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A Sense of the World: How a Blind Man Became…
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A Sense of the World: How a Blind Man Became History's Greatest… (edition 2007)

by Jason Roberts

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4051737,988 (4.04)12
Member:tvonkugelgen
Title:A Sense of the World: How a Blind Man Became History's Greatest Traveler (P.S.)
Authors:Jason Roberts
Info:Harper Perennial (2007), Paperback, 432 pages
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A Sense of the World: How a Blind Man Became History's Greatest Traveler by Jason Roberts

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    The Invention of Nature: Alexander von Humboldt's New World by Andrea Wulf (nessreader)
    nessreader: Early 19th century field scientists travelling the globe with great courage and endurance. Both superbly written biographies
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An interesting man who went from being a naval lieutenant who suffered from joint pain then became blind and traveled the world alone. Fascinating! And this all takes place from 1787-1857. James Holman was an apothecary/shop owner's son who was destined to follow in his father's footsteps when family fortunes changed. He goes to the Navy at 12 and expects to be there for the rest of his life but his health turns bad and he must retire on half-salary. He becomes a Naval Knight of Windsor to retain his half-salary. He absents himself a lot from his duties as he travels the world. What is does and how he learns his way around with short funds and limited language skills is remarkable.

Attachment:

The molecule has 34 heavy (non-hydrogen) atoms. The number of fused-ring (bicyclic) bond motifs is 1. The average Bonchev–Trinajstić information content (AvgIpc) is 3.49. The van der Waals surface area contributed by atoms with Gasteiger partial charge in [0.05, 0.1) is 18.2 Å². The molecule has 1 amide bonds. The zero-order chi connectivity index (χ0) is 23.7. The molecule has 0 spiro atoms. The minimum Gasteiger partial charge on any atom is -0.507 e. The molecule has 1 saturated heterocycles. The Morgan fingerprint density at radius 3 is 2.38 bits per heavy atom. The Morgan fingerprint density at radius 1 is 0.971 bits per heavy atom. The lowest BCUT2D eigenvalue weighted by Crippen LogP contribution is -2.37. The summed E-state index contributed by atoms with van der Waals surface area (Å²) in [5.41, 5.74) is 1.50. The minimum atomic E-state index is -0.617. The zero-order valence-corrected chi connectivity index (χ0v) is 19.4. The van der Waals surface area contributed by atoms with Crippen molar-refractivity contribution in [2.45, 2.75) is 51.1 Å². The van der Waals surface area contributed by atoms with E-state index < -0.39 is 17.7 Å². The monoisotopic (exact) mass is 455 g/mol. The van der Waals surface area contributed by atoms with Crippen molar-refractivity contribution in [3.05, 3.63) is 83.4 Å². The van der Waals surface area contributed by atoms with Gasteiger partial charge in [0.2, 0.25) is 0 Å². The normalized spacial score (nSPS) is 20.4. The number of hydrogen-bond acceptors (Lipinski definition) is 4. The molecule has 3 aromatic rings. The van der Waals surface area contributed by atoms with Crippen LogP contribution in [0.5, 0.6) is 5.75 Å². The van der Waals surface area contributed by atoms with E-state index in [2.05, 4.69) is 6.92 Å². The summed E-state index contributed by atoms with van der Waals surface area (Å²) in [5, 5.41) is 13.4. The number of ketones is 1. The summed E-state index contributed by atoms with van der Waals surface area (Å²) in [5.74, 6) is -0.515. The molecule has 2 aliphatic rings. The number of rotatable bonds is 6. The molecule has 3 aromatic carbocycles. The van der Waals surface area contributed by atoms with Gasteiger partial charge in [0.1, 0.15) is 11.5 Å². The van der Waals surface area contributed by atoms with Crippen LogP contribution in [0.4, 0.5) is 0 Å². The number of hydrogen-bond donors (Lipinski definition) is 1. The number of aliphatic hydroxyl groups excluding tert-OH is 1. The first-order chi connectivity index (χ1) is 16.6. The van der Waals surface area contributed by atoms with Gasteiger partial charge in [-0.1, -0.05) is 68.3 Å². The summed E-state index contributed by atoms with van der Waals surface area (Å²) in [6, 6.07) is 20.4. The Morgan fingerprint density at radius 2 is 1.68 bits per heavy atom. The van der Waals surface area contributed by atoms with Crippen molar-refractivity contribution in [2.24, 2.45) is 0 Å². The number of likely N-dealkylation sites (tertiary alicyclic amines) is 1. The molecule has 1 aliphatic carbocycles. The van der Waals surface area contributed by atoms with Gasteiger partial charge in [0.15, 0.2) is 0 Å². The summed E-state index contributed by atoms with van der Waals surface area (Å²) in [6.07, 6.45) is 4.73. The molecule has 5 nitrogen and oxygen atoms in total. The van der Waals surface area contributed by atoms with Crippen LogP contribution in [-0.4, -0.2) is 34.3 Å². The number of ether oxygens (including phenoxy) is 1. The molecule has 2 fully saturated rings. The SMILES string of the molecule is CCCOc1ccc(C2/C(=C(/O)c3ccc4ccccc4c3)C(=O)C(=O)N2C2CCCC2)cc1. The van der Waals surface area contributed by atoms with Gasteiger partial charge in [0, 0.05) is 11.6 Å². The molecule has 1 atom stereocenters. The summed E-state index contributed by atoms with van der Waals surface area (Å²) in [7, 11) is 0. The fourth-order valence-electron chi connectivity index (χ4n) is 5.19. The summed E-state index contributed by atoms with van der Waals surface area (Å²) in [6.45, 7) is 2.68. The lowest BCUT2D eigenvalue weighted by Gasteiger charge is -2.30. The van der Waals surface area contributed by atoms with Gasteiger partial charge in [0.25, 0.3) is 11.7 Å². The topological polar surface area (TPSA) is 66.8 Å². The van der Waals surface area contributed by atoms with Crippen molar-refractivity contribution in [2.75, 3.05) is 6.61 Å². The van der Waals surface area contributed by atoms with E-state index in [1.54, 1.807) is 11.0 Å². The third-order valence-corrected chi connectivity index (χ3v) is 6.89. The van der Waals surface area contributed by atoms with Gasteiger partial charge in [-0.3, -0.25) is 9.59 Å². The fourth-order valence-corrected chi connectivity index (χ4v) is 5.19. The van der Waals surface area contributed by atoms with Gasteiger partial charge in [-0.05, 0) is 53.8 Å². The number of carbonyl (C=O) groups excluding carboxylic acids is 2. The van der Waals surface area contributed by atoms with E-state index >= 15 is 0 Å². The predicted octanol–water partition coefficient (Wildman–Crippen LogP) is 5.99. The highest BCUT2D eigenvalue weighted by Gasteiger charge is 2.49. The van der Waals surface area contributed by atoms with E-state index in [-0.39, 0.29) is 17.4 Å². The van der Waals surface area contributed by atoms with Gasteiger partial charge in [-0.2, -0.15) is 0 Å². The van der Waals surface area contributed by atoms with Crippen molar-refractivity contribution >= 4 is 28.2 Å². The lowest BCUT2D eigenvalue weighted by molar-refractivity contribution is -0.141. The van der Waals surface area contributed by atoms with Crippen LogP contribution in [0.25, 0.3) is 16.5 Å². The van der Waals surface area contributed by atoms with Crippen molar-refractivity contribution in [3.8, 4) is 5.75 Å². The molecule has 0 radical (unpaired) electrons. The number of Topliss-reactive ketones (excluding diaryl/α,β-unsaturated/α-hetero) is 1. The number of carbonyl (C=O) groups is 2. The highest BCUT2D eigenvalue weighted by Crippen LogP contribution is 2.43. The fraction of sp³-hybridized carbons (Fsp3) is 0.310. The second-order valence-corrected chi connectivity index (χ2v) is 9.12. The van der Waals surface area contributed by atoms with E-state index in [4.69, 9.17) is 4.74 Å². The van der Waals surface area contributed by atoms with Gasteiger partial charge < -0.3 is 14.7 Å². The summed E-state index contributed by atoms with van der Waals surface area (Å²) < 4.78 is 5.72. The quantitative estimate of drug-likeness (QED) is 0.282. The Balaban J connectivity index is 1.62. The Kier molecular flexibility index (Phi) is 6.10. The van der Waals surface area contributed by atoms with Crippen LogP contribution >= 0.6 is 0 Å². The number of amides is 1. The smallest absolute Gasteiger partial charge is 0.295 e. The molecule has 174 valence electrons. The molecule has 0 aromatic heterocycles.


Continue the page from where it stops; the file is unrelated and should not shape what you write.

I loved that the history of the time is explained and that what is happening in the countries he explores is also given. That he often is on naval vessels and helps is remarkable. I also enjoyed seeing the societal downsides of his times. He is a remarkable man. I am glad the bookseller recommended it as I was checking out. Excellent read! ( )
  Sheila1957 | Feb 4, 2018 |
Fourth-born Britain James Holman was destined for the clergy. Instead, he got bit by the travel bug. Like any decent explorer, James Holman bucked authority. After inexplicably going blind at the age of 25 he refused to stand still. When doctors wanted him to languish in the warmer climates of the Mediterranean for his health, Holman instead ignored their advice and set out for France by himself. Naturally Holman didn't stop there. He joined the Navy to continue his travels through far reaching places such as Siberia and Africa.
Despite Holman's remarkable ability to perceive the world as though sighted he was mostly viewed as a novelty and when he passed away his fifteen minutes of fame were quickly up. Roberts decided to resurrect Holman's biography because he simply couldn't believe the world had forgotten about this remarkable, yet blind, traveler. He best describes Holman as such, "Alone, sightless, with no prior command of native languages and with only a wisp of fund, he had forged a path equivalent to wandering to the moon" (p 320). Pretty remarkable. ( )
1 vote SeriousGrace | Oct 25, 2017 |
Wonderful book w/ absolutely loads of relevant information regarding the time period and the Blind Traveler's methodology in his travels. I like to think I've done a lot of non-motorized traveling as well....I pale in comparison. ( )
  untraveller | May 11, 2016 |